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Person making a sign using both hands


American Sign Language has found a growing home on the Hill

Now offered as a minor, the study of ASL at Cornell came about through years of student advocacy
Person wearing a bike helmet and shorts, holds a bicycle over her head. Mountains in the background


Through cycling tours, alum peddles her passion

For more than three decades, anthropology graduate Lauren Hefferon ’83 has run a company that offers upscale trips on two wheels.
Person in racing gear runs on a blue pathway with the Eiffel Tower in the background


Racing toward her second Olympics, Taylor Knibb ’20 preps for Paris

The Arts & Sciences alum (psychology) and Big Red four-sport standout is set to compete in the women’s triathlon for Team USA.
Black and white historic photo of a half dozen young men, relaxing togther around a table


For 75+ years, students have made Watermargin a home

The pioneering co-op led the way in creating an interracial, interfaith house as a nondiscriminatory ideal.
Person touching papers coming out of an old box


Campus time capsules are blasts from the past

From contemporary ephemera to a missive from Ezra himself, the historic containers are relics of an earlier Cornell.
Person standing at a podium, holding a book, with a serious expression


Giving voice to the often voiceless, alum wins a ‘Genius Grant’

Fiction writer Manuel Muñoz, MFA ’98, draws inspiration from his upbringing in a Mexican-American farming family
Clear jar with a brain inside, with a person behind it


Brains! Collection is a (slightly spooky) artifact of an earlier era

Now overseen by the psychology department, the vintage cerebra draw many a visitor to the second floor of Uris Hall.
Person playing a keyboard instrument, seen from above


Campus center holds the ‘keys’ to musical history

From fortepianos to pipe organs, the Hill boasts one of the world’s leading collections of performance-ready vintage instruments.
Person in red jacket speaks to a full auditorium


From corks to Corey to the cosmos: The Hill’s most ‘legendary’ courses

Cornellians offers a (not-at-all-comprehensive) roundup of quintessentially Cornellian classes—and invites you to weigh in!
Person stands in front of a mostly full auditorium


Popular course offers life lessons from faculty dream team

Drawing on research in psychology and economics, the profs offer practical tools for relationships, finances, and more.
Black and white photo of a person standing in front of large equipment


For Newman Lab’s 75th Birthday, Some Fascinating Facts

You don’t have to be a nuclear physicist to appreciate these tidbits about the Hill’s first facility devoted to accelerator physics
A boy seated on stone steps, dressed in shorts and a white shirt. Black and white historical image


In a Posthumous Memoir, Famed Prof Recalls a Turbulent Childhood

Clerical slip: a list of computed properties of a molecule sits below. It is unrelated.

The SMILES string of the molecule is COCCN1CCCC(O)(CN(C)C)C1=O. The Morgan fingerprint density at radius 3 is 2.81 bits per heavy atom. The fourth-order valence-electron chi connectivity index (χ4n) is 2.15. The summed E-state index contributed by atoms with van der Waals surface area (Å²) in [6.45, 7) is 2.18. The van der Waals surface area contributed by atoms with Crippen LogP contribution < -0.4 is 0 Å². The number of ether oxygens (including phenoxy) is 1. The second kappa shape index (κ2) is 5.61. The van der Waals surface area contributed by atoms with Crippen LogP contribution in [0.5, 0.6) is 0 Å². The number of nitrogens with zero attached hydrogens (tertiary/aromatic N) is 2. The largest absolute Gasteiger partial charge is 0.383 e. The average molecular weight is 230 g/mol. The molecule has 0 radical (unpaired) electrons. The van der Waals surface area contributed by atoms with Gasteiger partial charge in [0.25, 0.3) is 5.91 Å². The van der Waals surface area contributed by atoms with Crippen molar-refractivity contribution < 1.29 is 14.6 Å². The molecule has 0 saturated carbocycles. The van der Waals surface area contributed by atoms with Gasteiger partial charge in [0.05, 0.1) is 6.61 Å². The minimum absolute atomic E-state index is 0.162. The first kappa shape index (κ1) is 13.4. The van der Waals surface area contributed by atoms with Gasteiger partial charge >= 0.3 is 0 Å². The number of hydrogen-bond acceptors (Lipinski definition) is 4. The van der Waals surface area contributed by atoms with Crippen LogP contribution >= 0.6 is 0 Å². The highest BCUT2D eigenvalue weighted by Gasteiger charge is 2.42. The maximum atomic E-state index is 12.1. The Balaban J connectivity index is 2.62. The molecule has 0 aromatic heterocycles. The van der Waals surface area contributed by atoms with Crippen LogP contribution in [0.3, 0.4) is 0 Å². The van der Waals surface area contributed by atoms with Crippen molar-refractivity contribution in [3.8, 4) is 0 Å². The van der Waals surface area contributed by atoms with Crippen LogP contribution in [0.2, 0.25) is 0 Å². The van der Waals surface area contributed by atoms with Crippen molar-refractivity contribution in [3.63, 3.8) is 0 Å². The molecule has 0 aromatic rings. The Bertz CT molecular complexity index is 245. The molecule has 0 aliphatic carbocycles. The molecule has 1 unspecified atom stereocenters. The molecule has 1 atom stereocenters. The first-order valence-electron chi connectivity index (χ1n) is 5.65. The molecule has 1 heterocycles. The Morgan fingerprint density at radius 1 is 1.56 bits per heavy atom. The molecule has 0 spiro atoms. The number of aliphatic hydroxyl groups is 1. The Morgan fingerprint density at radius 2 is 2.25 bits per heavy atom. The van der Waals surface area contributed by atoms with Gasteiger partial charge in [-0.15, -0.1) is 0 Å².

Long before Isaac Kramnick joined the Cornell faculty, he was a foster child from a family grappling with poverty and mental illness.
Illustration of the US Capitol Building against a bright blu background, a red Cornell University flag perched on top


CU in Congress: Alumni in the House

The seven Cornellians serving as representatives in D.C. include military veterans, businesspeople, and even a former MMA fighter — and two A&S graduates.
Black and white historical photo of a person in jacket and tie speaking authoritatively in front of a chalk board


‘LaFeber Posse’ Gears up to Honor Legendary Professor

A posthumous festschrift and 2023 conference in New York City will celebrate the eminent historian’s impact—on former students and worldwide.
Sgt. Scott Grantz


Sgt. Scott Grantz ’99 Serves His Alma Mater on the CUPD

The Ithaca native and Arts and Sciences grad embodies a community-based approach to public safety
husband, wife and baby in a park


Geologic park manager receives NYS Hometown Alumni Award

Jonathan Weston ’04, manager of Panama Rocks, a park and geologic site in New York’s Chautauqua County, received the Cornell New York State Hometown Alumni Award Oct. 6 in a virtual ceremony.
Person holding a book and smiling
Jason Koski/Cornell University Corey Ryan Earle ’07 began teaching the Cornell history course The First American University (AMST 2001) in spring 2011.


Cornell history course marks 10 years of community

When Corey Ryan Earle ’07 began teaching the Cornell history course The First American University, he had several goals, including giving students a deep understanding and shared appreciation for Cornell’s uniqueness and many pioneering “firsts.” But he didn’t anticipate that 10 years later, the course would create a multigenerational, international community, thousands strong, connected by their ties to the university.